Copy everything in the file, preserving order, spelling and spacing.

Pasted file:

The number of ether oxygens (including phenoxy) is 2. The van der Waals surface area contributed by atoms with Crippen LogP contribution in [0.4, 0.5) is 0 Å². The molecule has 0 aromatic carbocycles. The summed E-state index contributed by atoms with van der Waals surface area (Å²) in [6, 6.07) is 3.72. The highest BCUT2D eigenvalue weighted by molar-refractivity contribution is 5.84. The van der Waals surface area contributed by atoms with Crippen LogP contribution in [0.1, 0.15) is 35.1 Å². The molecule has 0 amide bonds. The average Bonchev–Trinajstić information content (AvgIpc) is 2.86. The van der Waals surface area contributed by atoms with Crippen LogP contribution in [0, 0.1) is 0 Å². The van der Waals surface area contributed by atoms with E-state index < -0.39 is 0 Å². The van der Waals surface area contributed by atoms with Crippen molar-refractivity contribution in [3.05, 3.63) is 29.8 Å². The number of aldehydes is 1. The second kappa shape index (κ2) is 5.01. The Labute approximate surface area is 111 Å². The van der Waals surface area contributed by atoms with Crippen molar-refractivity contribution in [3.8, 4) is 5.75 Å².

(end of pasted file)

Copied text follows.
The number of ether oxygens (including phenoxy) is 2. The van der Waals surface area contributed by atoms with Crippen LogP contribution in [0.4, 0.5) is 0 Å². The molecule has 0 aromatic carbocycles. The summed E-state index contributed by atoms with van der Waals surface area (Å²) in [6, 6.07) is 3.72. The highest BCUT2D eigenvalue weighted by molar-refractivity contribution is 5.84. The van der Waals surface area contributed by atoms with Crippen LogP contribution in [0.1, 0.15) is 35.1 Å². The molecule has 0 amide bonds. The average Bonchev–Trinajstić information content (AvgIpc) is 2.86. The van der Waals surface area contributed by atoms with Crippen LogP contribution in [0, 0.1) is 0 Å². The van der Waals surface area contributed by atoms with E-state index < -0.39 is 0 Å². The van der Waals surface area contributed by atoms with Crippen molar-refractivity contribution in [3.05, 3.63) is 29.8 Å². The number of aldehydes is 1. The second kappa shape index (κ2) is 5.01. The Labute approximate surface area is 111 Å². The van der Waals surface area contributed by atoms with Crippen molar-refractivity contribution in [3.8, 4) is 5.75 Å².